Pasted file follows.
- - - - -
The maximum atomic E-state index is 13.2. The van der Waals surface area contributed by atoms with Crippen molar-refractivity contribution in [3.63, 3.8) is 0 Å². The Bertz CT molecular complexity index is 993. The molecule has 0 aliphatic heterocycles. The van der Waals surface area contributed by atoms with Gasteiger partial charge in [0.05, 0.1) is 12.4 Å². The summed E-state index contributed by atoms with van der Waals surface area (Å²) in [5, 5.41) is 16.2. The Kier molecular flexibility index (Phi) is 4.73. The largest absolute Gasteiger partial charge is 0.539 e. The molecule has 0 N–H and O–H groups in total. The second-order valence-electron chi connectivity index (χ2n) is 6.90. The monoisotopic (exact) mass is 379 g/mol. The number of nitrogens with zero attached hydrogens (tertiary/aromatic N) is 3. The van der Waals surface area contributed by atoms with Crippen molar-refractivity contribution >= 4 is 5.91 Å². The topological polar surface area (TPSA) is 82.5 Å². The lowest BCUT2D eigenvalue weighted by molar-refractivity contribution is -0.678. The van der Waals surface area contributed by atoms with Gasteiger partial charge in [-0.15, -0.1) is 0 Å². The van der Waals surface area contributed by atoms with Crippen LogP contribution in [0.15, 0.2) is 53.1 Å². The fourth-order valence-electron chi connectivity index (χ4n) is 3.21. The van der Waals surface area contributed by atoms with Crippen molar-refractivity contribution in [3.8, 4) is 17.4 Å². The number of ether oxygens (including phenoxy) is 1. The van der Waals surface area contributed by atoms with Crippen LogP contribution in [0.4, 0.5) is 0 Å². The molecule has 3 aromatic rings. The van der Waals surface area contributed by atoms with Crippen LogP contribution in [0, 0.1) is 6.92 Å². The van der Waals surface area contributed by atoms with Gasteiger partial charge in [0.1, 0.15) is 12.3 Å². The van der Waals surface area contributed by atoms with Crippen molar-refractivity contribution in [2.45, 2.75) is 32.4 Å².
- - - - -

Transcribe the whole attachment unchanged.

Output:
The maximum atomic E-state index is 13.2. The van der Waals surface area contributed by atoms with Crippen molar-refractivity contribution in [3.63, 3.8) is 0 Å². The Bertz CT molecular complexity index is 993. The molecule has 0 aliphatic heterocycles. The van der Waals surface area contributed by atoms with Gasteiger partial charge in [0.05, 0.1) is 12.4 Å². The summed E-state index contributed by atoms with van der Waals surface area (Å²) in [5, 5.41) is 16.2. The Kier molecular flexibility index (Phi) is 4.73. The largest absolute Gasteiger partial charge is 0.539 e. The molecule has 0 N–H and O–H groups in total. The second-order valence-electron chi connectivity index (χ2n) is 6.90. The monoisotopic (exact) mass is 379 g/mol. The number of nitrogens with zero attached hydrogens (tertiary/aromatic N) is 3. The van der Waals surface area contributed by atoms with Crippen molar-refractivity contribution >= 4 is 5.91 Å². The topological polar surface area (TPSA) is 82.5 Å². The lowest BCUT2D eigenvalue weighted by molar-refractivity contribution is -0.678. The van der Waals surface area contributed by atoms with Gasteiger partial charge in [-0.15, -0.1) is 0 Å². The van der Waals surface area contributed by atoms with Crippen LogP contribution in [0.15, 0.2) is 53.1 Å². The fourth-order valence-electron chi connectivity index (χ4n) is 3.21. The van der Waals surface area contributed by atoms with Crippen molar-refractivity contribution in [3.8, 4) is 17.4 Å². The number of ether oxygens (including phenoxy) is 1. The van der Waals surface area contributed by atoms with Crippen LogP contribution in [0.4, 0.5) is 0 Å². The molecule has 3 aromatic rings. The van der Waals surface area contributed by atoms with Crippen LogP contribution in [0, 0.1) is 6.92 Å². The van der Waals surface area contributed by atoms with Gasteiger partial charge in [0.1, 0.15) is 12.3 Å². The van der Waals surface area contributed by atoms with Crippen molar-refractivity contribution in [2.45, 2.75) is 32.4 Å².